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  • Is It Time to Accept Devin Bush as an IDP Bust?

    Jersey Giveaway
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    The Pittsburgh Steelers once had a rising star in LB Devin Bush. It’s time to close the book on the former IDP star as two years after his ACL tear, that is no longer the case.


    Let’s time travel back to 2019 for a second, focusing on the first rookie in Pittsburgh Steelers history to record over 100 tackles. Now, Devin Bush is dangerously close to being an IDP bust.

    It was all going so well. Fresh off of a 107-tackle season as a rookie, Bush was a popular IDP selection, particularly in tackle-centric formats. His two interceptions and coverage ability reeked of an every-down linebacker for a team so desperate to find one that they traded multiple picks to move up and select Bush.

    Now, it’s a few years later, and the tone has shifted closer to IDP bust territory. A torn ACL in Week 6 of 2020 followed that promising rookie campaign. His return in 2021 didn’t bolster confidence as he was downright bench-worthy for the Steelers who lacked alternatives to Bush.

    He was sluggish to react and too slow once he did. While no one player is to blame for the faults of a unit, Bush’s performance is a big reason why the Steelers ranked dead last in rushing yards allowed. The Steelers are a near-lock to decline his fifth-year option this offseason, a projected $11 million.

    This is where ideally, supporters argue for Bush. They clamor that he was a great prospect who thrived off the bat who suffered an unlucky injury and needed some extra time to come back from it. Even the Brian Flores hire as a senior defensive assistant and linebackers coach is cause for optimism. Unfortunately, that is not the case.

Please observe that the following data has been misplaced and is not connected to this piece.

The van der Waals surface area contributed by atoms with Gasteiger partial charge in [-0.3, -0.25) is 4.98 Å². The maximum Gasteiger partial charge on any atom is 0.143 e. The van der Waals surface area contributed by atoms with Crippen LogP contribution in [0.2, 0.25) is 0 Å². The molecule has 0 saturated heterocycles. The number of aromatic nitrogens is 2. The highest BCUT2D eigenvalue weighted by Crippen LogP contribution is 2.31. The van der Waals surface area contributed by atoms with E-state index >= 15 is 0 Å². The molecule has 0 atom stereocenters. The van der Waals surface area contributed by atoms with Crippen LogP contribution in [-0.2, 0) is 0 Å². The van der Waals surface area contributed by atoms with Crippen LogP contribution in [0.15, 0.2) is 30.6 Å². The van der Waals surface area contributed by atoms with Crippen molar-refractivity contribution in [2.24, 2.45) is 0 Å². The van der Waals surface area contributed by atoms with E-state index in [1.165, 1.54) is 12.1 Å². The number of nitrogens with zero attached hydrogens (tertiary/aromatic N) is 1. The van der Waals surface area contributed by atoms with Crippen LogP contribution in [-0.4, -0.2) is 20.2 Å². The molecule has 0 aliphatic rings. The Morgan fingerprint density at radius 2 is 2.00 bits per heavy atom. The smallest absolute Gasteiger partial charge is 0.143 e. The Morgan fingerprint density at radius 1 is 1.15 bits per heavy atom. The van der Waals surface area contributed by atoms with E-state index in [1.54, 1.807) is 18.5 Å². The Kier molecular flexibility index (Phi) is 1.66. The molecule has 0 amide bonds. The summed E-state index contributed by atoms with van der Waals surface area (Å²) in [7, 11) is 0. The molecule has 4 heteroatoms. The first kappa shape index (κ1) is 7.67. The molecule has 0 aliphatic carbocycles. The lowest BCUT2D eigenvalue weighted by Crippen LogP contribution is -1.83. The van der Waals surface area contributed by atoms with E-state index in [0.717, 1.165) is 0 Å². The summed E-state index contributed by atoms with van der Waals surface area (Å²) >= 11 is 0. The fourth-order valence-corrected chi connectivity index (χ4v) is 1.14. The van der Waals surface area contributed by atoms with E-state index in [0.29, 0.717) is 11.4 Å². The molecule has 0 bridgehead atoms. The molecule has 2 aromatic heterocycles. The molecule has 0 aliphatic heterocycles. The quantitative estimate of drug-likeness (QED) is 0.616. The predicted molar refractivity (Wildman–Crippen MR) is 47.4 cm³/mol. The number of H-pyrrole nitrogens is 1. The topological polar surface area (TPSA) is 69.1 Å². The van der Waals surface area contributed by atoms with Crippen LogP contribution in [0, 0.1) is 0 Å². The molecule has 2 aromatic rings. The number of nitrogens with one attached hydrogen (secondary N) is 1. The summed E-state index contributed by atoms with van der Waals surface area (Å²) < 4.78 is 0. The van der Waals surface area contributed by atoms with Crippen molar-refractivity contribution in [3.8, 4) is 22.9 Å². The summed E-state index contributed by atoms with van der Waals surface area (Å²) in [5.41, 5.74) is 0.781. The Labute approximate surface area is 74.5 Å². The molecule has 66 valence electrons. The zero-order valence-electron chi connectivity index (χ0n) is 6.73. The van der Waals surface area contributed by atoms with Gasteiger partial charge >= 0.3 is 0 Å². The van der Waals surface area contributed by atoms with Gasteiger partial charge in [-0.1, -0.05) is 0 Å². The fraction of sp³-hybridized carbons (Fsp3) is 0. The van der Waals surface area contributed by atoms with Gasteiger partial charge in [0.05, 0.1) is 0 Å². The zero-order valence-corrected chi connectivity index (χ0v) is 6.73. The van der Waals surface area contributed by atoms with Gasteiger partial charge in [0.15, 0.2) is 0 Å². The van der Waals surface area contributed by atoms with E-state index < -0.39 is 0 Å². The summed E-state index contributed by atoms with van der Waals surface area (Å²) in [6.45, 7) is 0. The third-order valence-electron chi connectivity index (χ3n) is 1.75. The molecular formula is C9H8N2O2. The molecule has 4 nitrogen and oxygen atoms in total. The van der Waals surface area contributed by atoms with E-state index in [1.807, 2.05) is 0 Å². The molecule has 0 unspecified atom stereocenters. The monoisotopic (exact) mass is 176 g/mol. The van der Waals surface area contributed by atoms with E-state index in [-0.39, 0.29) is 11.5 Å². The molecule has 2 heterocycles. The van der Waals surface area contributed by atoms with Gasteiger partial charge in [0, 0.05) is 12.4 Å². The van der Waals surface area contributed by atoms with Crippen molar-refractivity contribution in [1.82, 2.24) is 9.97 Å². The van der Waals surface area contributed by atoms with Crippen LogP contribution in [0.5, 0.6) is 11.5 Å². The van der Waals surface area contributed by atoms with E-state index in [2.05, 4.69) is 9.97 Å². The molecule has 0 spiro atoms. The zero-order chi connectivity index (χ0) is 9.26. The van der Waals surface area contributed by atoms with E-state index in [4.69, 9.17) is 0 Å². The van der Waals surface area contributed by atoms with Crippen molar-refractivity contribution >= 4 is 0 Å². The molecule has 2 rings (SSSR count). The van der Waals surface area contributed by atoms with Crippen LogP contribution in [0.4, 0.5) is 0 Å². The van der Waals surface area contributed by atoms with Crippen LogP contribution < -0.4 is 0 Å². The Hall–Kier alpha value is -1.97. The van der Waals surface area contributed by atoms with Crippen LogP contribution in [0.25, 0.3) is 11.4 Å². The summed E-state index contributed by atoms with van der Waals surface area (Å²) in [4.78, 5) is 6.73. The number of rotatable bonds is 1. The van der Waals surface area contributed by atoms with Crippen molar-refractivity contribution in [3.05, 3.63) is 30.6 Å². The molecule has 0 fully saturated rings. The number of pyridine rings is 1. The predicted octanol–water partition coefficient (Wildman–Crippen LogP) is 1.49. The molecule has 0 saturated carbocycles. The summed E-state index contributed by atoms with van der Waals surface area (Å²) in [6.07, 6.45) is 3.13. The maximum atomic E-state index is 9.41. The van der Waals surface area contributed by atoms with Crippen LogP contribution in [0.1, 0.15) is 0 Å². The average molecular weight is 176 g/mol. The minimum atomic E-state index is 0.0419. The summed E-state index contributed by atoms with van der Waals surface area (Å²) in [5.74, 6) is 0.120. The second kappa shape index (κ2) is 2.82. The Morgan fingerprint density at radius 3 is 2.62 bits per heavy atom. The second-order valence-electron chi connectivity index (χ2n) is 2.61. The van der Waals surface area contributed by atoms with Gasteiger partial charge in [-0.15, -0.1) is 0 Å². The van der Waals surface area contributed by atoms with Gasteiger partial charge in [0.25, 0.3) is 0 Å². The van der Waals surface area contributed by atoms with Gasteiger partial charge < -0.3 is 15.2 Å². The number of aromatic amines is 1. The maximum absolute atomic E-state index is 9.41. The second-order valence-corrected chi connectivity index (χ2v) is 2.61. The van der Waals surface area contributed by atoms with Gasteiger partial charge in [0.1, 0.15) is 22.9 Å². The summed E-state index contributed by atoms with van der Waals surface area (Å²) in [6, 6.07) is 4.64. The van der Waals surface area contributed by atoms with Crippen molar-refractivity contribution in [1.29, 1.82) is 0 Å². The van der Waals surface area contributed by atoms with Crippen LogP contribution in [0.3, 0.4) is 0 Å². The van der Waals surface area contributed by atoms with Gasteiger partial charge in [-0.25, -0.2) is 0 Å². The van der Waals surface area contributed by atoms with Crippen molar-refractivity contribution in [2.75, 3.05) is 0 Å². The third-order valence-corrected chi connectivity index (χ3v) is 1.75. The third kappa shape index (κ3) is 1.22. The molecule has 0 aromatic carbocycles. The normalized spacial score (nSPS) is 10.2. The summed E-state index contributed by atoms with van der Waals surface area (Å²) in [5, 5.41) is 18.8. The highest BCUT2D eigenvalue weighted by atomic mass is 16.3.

Bush’s injury is not an easy one to come back from. Jaylon Smith’s ACL tear in college derailed a career before it even started, never again looking like the blue-chip product IDP owners dreamed of. Kwon Alexander, who first tore his ACL in 2018, went from a locked-in IDP asset to a middling sigh. It’s a huge problem for linebackers who must maintain quick change-of-direction ability at a much higher weight.

    And for Bush, that weight comes at an even higher level than Smith or Alexander. Compare their BMIs — Body Mass Index, which calculates a value based on height and weight.

    Smith: 28.6
    Alexander: 29.9
    Bush: 32.6

    Now, that is often used as a positive number as a means to deter physical injuries. The theory goes that higher BMIs can result in fewer injuries. But that does not apply to non-contact, freak ACL tears. Now that it’s happened, all it means is more weight on a less explosive frame.

    Middle linebackers must get from sideline to sideline in today’s NFL if they hope to stay on the field. Bush looked tapped out during the season, and that’s not even before addressing his in-game decisions. He took bad angles and offensive playmakers constantly exposed him in coverage.